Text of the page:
Can Trident still be stopped?


TRIDENT STILL HAS TO GO NOW: Faslane demo: Sun 30 November. An event bringing together anti-nuclear organisations in Scotland with the intention of holding the biggest ever seen outside the gates of Faslane. Buses will drop off near the Peace Camp at the South end of the base at about 11.45am, from there we will make our way to the North Gate. For details, see:

by Isobel Lindsay The referendum result was painful for all of us but the outlook for the left on defence and international affairs issues was particularly bleak. On domestic policy there were very slender hopes that there might be some modest extension of powers and there were still debates and choices around existing Holyrood powers. But the British state was desperate to keep a tight grip on nuclear weapons, war and peace choices and representation at international level. It is, after all, a state that defines itself through militarism. That militarism is seen as vital to the UK’s international status. One of the repeated claims during the referendum campaign was that without Trident, Britain would lose its seat on the UN Security Council (what an example to the rest of the world).

Arms manufacturing is one of the few manufacturing areas still thriving and the UK is around the fourth biggest arms exporter. Our media is flooded with carefully contrived military images and never-ending military anniversaries and events.

Whatever the stated aim, the real establishment aim is to try to convince us that the military is beyond criticism and is synonymous with the glory of the great British state.

British ministers love playing an illusory game of being big international figures, ‘punching above our weight’, up for any military intervention our big brother across the Atlantic suggests. So with no early route to change through independence, what is the strategy for the Scottish left?

There are two dates which give us an early focus. In 2016 what are called the ‘main gate’ contracts for the new generation of Trident are due to be signed. This was delayed for about two years mainly because of design changes in the US programme. Although there has already been considerable expenditure, it is minor in comparison to the main contracts. This gives us a specific decision date on which to focus and its significance is that it is after the General Election.

That election is, of course, the other target. This opens up a strategy, part of which is within Scotland’s influence and part is not. What we cannot predict in advance is whether there will be a Westminster election that fails to produce an overall majority for any one party. Current polls suggest that this is a very likely outcome so we can reasonably plan for this. If we can get a large Scottish group of MPs who are independent of the unionist parties, there could be some real bargaining power. Clearly there would be no deal to keep the Tories in power but that does not mean that this takes the pressure off Labour.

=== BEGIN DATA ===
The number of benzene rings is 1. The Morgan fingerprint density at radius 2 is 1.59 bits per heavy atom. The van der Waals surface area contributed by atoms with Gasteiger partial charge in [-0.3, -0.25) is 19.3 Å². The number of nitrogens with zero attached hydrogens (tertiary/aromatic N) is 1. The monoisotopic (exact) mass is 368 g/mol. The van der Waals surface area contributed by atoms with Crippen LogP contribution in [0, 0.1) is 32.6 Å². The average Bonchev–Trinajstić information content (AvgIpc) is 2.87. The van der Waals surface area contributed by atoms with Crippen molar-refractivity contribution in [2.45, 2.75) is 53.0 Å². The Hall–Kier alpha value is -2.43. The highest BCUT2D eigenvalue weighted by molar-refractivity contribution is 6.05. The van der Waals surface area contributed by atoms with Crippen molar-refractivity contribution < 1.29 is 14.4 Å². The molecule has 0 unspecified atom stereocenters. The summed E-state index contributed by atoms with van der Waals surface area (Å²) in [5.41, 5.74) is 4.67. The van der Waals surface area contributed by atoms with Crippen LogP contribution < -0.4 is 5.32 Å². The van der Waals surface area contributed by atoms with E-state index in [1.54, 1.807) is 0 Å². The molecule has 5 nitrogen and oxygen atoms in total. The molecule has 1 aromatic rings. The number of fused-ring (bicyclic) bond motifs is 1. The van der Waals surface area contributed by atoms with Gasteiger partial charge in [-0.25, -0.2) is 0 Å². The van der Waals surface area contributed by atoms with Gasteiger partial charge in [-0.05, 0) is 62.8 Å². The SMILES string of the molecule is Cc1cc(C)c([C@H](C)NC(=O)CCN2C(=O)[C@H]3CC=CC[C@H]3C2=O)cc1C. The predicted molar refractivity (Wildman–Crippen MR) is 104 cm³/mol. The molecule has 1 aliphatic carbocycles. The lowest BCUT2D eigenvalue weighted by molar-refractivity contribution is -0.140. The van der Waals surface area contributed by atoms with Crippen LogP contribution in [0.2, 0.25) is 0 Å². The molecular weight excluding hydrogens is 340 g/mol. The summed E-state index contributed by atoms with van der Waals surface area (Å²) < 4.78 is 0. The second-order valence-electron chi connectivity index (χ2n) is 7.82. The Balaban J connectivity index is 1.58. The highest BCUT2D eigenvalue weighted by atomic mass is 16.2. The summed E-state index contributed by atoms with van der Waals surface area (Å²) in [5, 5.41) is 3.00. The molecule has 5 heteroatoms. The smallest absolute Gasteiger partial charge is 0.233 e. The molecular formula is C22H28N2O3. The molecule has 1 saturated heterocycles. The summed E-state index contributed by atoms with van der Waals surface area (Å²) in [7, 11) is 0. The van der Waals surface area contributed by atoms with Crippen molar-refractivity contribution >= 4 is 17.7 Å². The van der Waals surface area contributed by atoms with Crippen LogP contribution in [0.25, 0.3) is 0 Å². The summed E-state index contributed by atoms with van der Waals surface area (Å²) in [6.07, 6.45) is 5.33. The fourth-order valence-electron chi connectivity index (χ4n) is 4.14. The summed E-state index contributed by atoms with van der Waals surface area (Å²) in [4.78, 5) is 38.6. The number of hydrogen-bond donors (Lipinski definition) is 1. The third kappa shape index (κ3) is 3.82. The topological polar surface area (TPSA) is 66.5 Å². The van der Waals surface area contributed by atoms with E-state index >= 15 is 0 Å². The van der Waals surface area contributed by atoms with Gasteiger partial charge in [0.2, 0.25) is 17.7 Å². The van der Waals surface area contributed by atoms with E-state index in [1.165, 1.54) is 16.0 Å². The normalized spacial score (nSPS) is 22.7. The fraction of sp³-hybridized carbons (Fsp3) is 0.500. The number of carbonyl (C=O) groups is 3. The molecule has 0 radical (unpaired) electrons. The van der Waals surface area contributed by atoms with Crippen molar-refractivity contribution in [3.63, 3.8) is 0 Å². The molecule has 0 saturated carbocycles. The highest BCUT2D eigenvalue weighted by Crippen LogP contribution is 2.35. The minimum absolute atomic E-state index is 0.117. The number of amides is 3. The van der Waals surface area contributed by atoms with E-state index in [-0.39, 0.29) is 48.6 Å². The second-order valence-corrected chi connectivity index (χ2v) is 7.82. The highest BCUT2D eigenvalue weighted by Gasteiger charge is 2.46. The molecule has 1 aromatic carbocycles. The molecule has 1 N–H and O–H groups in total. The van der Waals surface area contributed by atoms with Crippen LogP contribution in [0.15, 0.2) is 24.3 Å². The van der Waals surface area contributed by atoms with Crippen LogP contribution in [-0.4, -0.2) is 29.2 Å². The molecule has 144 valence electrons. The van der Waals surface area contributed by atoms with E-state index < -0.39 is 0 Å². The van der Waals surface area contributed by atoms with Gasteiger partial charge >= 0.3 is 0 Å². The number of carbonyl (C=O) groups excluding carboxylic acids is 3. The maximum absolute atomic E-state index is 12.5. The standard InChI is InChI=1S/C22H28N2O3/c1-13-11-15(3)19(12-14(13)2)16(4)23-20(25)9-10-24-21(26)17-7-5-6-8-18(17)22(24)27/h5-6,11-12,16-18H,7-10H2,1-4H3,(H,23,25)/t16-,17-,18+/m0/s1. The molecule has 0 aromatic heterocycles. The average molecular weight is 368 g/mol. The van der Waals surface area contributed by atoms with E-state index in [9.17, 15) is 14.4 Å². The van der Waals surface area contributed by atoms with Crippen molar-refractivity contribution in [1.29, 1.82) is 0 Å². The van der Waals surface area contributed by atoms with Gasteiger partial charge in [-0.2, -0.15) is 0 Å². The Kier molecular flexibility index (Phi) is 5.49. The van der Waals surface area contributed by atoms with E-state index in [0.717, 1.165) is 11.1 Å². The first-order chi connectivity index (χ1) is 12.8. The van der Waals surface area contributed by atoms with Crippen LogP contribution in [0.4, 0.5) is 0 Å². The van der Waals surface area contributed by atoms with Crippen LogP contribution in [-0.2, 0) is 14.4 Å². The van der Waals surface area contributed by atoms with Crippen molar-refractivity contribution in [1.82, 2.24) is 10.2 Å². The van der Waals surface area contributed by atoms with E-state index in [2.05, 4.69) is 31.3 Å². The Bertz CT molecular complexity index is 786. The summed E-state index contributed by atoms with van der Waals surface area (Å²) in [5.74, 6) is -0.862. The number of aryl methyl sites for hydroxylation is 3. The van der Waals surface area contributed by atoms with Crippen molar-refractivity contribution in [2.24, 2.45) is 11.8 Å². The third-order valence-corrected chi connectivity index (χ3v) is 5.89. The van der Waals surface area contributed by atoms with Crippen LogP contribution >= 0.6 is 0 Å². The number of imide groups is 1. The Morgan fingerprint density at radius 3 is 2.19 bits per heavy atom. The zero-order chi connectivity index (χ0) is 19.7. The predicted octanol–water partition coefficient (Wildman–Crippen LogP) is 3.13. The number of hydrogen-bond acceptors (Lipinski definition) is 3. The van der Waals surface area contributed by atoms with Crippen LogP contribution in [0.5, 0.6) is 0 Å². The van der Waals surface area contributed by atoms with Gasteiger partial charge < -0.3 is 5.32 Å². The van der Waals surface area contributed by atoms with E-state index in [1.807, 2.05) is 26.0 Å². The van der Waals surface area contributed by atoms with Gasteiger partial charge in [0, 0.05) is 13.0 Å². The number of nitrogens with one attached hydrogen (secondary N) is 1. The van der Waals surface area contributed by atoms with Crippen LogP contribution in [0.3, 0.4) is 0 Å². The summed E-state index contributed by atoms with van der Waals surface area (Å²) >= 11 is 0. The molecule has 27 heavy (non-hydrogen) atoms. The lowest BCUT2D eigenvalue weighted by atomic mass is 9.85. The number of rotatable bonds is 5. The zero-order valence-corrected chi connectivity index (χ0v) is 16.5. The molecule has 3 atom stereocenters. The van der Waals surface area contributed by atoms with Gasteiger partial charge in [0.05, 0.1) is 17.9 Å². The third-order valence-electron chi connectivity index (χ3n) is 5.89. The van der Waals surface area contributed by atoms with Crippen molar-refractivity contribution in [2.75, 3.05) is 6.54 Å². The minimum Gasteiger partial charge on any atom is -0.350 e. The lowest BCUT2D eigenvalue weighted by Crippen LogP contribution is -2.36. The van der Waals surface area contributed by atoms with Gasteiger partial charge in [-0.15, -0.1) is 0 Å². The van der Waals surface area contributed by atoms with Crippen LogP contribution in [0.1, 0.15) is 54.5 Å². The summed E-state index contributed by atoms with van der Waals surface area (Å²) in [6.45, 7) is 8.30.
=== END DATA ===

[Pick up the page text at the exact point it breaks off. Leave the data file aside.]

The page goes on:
A coalition would not be attractive to either side but to offer a ‘confidence and supply’ deal in return for some significant concessions would be an important boost for a minority Labour Government. ‘Confidence and supply’ gives the guarantee of a period in government without the threat of losing a confidence motion and being forced to call a General Election and the supply side gives the guarantee of being able to pass finance bills.

On all other issues votes would be cast on a case by case decision so the government could be defeated on a bill but not have to resign. A deal of this kind would be necessary to give us any chance of stopping the Trident contracts or achieving other red-line issues because the balance of power doesn’t offer any leverage if the Tories vote with Labour.

One advantage we would have on the Trident issue is that there would be some positive support for such a deal from the minority of left wing Labour MPs and there would be financial attractions for the Treasury team. Also if there are large numbers of pro-indy MPs, there will be a much smaller number of Scottish Labour MPs. This will be helpful in negotiating any deal with Miliband since there will be many fewer of the visceral Scottish anti-SNP voices in the Westminster Labour Group.

While some of this is quite complex, the core message for voters in Scotland is not so difficult to appreciate—a strong contingent of Scottish MPs can make independent decisions and put real pressure on Westminster on behalf of Scotland and, consequently, in relation to many decisions also for the benefit of people in the rest of the UK. The question that Labour candidates who claim to be anti-nuclear must answer in the coming election is what evidence is there that they can bring about any change.

It was, after all, the Attlee Government that secretly started the nuclear weapons programme. It was the 1964 Wilson Government who went back on their pre-election pledge and proceeded with the British Polaris base at Faslane. It was the Blair/Brown Government that made the commitment to the second generation Trident programme.

Independence is still our best hope and short of that a large group of Scottish pro-independence MPs in May could at least delay the new Trident contracts.

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